During the month of June communities across the United States celebrate LGBT (Lesbian, Gay, Bisexual, and Transgender) Pride Month. As part of the month’s celebrations, many large cities host Pride Parades and Festivals. New York City certainly hosts those kinds of festivities, but instead of a parade there is an annual Pride March.
The timing of Pride each year, as well as NYC’s decision to hold a march rather than a parade, has important historical roots. American society in the 1960s was extremely homophobic, and LGBT persons often faced harassment and persecution by police and the larger society. Early in the morning on June 28, 1969, police raided the Stonewall Inn, a gay bar in the Manhattan neighborhood of Greenwich Village. The LGBT community in New York City, like those elsewhere at that time, were accustomed to being targeted by police, but this time the NYC community decided to push back. Over the next few days, many people participated in the Stonewall Riots or Stonewall Uprising. Today, the modern LGBT rights movement traces its roots back to those critical days in June 1969. We honor that history by celebrating and marching every June.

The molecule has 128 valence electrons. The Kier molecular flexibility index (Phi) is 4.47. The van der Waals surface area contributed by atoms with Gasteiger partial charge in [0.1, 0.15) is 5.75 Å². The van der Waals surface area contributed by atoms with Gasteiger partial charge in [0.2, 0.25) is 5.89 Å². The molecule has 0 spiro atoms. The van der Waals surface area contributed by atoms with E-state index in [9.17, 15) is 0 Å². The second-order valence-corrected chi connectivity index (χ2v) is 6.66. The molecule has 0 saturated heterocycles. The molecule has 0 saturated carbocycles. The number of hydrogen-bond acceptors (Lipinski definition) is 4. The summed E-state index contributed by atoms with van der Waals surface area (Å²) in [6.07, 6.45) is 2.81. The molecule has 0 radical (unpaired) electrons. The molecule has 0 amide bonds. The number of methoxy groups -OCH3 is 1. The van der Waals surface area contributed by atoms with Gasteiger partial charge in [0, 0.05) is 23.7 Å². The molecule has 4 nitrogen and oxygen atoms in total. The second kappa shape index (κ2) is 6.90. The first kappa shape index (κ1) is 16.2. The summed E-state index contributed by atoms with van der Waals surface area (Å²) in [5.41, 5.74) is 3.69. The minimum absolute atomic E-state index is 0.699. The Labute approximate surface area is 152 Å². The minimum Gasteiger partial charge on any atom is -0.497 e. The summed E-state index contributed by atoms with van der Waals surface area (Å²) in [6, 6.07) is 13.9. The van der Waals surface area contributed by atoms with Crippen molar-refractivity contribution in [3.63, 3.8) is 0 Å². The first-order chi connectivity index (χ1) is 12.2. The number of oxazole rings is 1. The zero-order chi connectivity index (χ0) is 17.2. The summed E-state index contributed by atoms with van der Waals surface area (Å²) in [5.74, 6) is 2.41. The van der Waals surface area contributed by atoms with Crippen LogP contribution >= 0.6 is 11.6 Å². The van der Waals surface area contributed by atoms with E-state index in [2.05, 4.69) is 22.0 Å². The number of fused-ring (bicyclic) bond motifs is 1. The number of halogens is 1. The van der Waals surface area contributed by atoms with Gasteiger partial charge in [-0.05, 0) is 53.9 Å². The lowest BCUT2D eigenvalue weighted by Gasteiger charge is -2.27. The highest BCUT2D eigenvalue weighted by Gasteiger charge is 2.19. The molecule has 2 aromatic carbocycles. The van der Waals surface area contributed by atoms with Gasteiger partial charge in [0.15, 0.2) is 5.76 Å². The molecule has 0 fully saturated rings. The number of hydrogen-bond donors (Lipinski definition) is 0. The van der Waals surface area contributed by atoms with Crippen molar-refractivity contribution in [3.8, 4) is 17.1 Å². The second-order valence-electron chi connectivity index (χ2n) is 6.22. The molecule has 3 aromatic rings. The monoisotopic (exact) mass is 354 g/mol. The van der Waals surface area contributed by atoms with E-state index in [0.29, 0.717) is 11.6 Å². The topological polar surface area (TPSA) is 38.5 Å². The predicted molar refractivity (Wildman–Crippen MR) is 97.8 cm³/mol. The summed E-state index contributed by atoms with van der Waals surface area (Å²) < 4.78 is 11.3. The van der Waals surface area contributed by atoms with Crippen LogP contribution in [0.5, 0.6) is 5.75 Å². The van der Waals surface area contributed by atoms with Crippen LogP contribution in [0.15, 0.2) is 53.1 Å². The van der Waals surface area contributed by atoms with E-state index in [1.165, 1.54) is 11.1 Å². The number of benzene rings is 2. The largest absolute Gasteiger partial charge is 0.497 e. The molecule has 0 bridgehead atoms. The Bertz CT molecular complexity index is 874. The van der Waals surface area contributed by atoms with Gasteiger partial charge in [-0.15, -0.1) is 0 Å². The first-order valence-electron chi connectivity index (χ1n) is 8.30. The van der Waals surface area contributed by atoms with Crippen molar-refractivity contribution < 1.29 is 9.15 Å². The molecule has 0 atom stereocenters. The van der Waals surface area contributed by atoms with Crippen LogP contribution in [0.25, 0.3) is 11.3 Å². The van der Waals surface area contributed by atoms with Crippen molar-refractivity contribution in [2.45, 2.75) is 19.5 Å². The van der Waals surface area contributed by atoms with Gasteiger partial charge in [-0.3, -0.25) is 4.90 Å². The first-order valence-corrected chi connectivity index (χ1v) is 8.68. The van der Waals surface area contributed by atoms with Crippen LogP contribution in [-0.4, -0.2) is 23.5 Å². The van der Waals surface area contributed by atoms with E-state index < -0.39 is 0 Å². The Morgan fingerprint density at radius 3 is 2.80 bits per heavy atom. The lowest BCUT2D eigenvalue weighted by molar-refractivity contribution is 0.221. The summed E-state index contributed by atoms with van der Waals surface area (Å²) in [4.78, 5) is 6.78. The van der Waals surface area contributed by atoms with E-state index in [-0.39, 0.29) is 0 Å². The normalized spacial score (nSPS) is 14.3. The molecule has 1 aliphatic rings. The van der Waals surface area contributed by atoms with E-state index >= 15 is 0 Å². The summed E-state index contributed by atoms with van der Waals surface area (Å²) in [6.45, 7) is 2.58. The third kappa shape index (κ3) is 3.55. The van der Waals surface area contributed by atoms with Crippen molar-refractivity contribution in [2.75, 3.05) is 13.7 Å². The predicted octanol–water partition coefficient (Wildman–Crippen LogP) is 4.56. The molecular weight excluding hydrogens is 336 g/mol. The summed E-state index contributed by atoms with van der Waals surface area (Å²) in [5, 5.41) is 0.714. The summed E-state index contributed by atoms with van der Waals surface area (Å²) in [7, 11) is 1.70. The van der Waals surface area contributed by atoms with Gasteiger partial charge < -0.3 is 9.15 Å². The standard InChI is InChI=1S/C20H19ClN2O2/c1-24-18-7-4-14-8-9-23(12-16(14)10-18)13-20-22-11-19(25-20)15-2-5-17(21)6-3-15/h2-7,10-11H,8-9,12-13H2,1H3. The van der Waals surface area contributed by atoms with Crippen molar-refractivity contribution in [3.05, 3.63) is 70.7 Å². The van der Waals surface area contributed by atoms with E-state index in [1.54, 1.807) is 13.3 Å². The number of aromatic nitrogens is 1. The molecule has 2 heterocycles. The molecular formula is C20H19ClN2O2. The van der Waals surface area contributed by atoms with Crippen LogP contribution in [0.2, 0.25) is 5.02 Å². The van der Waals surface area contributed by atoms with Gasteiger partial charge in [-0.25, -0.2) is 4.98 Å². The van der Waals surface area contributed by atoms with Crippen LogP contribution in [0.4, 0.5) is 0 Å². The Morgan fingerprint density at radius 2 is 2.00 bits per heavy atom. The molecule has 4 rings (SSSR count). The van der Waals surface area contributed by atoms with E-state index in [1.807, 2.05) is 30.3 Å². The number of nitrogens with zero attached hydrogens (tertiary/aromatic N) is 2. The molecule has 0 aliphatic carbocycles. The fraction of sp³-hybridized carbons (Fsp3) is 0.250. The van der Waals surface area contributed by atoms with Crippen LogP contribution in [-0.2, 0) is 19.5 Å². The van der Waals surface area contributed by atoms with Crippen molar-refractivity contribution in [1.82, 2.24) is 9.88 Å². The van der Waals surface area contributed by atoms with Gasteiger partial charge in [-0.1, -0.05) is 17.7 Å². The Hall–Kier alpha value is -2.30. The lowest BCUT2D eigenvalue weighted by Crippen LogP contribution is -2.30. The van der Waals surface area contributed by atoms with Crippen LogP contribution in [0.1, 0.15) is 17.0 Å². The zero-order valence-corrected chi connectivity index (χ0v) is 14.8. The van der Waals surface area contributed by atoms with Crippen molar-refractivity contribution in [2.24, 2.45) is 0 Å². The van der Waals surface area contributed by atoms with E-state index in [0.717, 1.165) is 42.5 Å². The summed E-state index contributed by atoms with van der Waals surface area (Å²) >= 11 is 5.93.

Last Sunday was this year’s Pride March in the city. Like the protests that form its historical foundation, this year’s march was as much about protest and communicating about important issues facing the LGBT community as it was about celebration. Don’t get me wrong, there was a fun spirit surrounding the march and much entertainment, but there were also many participants communicating serious messages.
Here are some photos illustrating the range of participants and messages of this year’s Pride March – I hope you enjoy!